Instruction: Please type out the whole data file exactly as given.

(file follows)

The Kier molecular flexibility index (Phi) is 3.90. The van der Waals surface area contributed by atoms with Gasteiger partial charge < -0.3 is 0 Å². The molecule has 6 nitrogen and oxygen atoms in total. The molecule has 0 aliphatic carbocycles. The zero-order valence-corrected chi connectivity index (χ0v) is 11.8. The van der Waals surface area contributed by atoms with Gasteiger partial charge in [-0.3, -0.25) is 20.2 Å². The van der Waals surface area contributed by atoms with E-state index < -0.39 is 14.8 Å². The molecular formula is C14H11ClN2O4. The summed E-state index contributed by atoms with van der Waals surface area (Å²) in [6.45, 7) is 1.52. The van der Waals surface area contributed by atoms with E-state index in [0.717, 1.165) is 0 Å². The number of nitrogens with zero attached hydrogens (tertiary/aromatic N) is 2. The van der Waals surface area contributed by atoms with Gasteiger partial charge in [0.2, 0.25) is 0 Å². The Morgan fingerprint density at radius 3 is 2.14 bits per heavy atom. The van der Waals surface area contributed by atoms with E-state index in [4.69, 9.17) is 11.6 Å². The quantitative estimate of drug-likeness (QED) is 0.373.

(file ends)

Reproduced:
The Kier molecular flexibility index (Phi) is 3.90. The van der Waals surface area contributed by atoms with Gasteiger partial charge < -0.3 is 0 Å². The molecule has 6 nitrogen and oxygen atoms in total. The molecule has 0 aliphatic carbocycles. The zero-order valence-corrected chi connectivity index (χ0v) is 11.8. The van der Waals surface area contributed by atoms with Gasteiger partial charge in [-0.3, -0.25) is 20.2 Å². The van der Waals surface area contributed by atoms with E-state index < -0.39 is 14.8 Å². The molecular formula is C14H11ClN2O4. The summed E-state index contributed by atoms with van der Waals surface area (Å²) in [6.45, 7) is 1.52. The van der Waals surface area contributed by atoms with E-state index in [0.717, 1.165) is 0 Å². The number of nitrogens with zero attached hydrogens (tertiary/aromatic N) is 2. The van der Waals surface area contributed by atoms with Gasteiger partial charge in [0.2, 0.25) is 0 Å². The Morgan fingerprint density at radius 3 is 2.14 bits per heavy atom. The van der Waals surface area contributed by atoms with E-state index in [4.69, 9.17) is 11.6 Å². The quantitative estimate of drug-likeness (QED) is 0.373.